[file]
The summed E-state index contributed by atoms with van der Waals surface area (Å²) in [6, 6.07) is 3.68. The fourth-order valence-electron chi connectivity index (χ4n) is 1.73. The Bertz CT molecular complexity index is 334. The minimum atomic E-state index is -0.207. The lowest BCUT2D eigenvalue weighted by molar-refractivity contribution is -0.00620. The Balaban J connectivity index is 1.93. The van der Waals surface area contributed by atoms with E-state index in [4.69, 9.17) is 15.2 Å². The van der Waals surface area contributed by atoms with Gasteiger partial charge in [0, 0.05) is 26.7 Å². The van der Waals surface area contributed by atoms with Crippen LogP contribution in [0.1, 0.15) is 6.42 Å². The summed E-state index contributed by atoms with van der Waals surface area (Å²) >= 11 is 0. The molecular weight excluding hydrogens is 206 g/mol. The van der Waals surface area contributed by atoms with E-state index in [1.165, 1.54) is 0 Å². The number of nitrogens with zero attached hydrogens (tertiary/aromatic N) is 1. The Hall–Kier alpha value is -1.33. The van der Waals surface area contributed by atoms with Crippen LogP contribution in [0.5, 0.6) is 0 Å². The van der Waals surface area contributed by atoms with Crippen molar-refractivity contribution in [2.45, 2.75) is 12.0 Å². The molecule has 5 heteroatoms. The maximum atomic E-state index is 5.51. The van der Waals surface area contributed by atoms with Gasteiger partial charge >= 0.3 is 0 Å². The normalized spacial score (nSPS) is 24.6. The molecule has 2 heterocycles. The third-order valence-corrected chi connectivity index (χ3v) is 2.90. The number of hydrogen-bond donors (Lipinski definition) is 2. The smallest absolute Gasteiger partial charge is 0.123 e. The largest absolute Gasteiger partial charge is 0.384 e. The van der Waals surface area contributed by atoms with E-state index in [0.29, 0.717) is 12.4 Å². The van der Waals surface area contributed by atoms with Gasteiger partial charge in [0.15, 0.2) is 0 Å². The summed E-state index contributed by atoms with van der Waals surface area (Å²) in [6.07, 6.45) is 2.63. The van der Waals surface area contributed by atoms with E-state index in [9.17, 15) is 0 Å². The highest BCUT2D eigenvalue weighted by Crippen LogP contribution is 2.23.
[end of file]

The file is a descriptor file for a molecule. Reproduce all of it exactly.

The summed E-state index contributed by atoms with van der Waals surface area (Å²) in [6, 6.07) is 3.68. The fourth-order valence-electron chi connectivity index (χ4n) is 1.73. The Bertz CT molecular complexity index is 334. The minimum atomic E-state index is -0.207. The lowest BCUT2D eigenvalue weighted by molar-refractivity contribution is -0.00620. The Balaban J connectivity index is 1.93. The van der Waals surface area contributed by atoms with E-state index in [4.69, 9.17) is 15.2 Å². The van der Waals surface area contributed by atoms with Gasteiger partial charge in [0, 0.05) is 26.7 Å². The van der Waals surface area contributed by atoms with Crippen LogP contribution in [0.1, 0.15) is 6.42 Å². The summed E-state index contributed by atoms with van der Waals surface area (Å²) >= 11 is 0. The molecular weight excluding hydrogens is 206 g/mol. The van der Waals surface area contributed by atoms with E-state index in [1.165, 1.54) is 0 Å². The number of nitrogens with zero attached hydrogens (tertiary/aromatic N) is 1. The Hall–Kier alpha value is -1.33. The van der Waals surface area contributed by atoms with Crippen LogP contribution in [0.5, 0.6) is 0 Å². The van der Waals surface area contributed by atoms with Crippen molar-refractivity contribution in [2.45, 2.75) is 12.0 Å². The molecule has 5 heteroatoms. The maximum atomic E-state index is 5.51. The van der Waals surface area contributed by atoms with Gasteiger partial charge >= 0.3 is 0 Å². The normalized spacial score (nSPS) is 24.6. The molecule has 2 heterocycles. The third-order valence-corrected chi connectivity index (χ3v) is 2.90. The number of hydrogen-bond donors (Lipinski definition) is 2. The smallest absolute Gasteiger partial charge is 0.123 e. The largest absolute Gasteiger partial charge is 0.384 e. The van der Waals surface area contributed by atoms with E-state index in [0.29, 0.717) is 12.4 Å². The van der Waals surface area contributed by atoms with Gasteiger partial charge in [0.15, 0.2) is 0 Å². The summed E-state index contributed by atoms with van der Waals surface area (Å²) in [6.07, 6.45) is 2.63. The van der Waals surface area contributed by atoms with E-state index in [9.17, 15) is 0 Å². The highest BCUT2D eigenvalue weighted by Crippen LogP contribution is 2.23.